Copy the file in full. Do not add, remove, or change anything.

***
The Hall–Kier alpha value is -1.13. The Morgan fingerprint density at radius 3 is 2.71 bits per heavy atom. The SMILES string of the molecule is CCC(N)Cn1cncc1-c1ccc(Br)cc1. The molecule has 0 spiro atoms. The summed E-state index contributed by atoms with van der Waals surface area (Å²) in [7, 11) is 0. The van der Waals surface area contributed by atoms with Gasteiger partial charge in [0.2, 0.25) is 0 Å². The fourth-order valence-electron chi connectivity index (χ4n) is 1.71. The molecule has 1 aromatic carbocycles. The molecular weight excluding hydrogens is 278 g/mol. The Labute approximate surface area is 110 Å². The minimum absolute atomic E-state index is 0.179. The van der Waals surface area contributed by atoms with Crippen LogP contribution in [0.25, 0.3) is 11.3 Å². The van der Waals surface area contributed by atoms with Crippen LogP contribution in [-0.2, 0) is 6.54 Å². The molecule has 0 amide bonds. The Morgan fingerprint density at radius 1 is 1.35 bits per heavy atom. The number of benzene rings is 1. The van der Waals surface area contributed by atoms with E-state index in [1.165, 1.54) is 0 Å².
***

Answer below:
The Hall–Kier alpha value is -1.13. The Morgan fingerprint density at radius 3 is 2.71 bits per heavy atom. The SMILES string of the molecule is CCC(N)Cn1cncc1-c1ccc(Br)cc1. The molecule has 0 spiro atoms. The summed E-state index contributed by atoms with van der Waals surface area (Å²) in [7, 11) is 0. The van der Waals surface area contributed by atoms with Gasteiger partial charge in [0.2, 0.25) is 0 Å². The fourth-order valence-electron chi connectivity index (χ4n) is 1.71. The molecule has 1 aromatic carbocycles. The molecular weight excluding hydrogens is 278 g/mol. The Labute approximate surface area is 110 Å². The minimum absolute atomic E-state index is 0.179. The van der Waals surface area contributed by atoms with Crippen LogP contribution in [0.25, 0.3) is 11.3 Å². The van der Waals surface area contributed by atoms with Crippen LogP contribution in [-0.2, 0) is 6.54 Å². The molecule has 0 amide bonds. The Morgan fingerprint density at radius 1 is 1.35 bits per heavy atom. The number of benzene rings is 1. The van der Waals surface area contributed by atoms with E-state index in [1.165, 1.54) is 0 Å².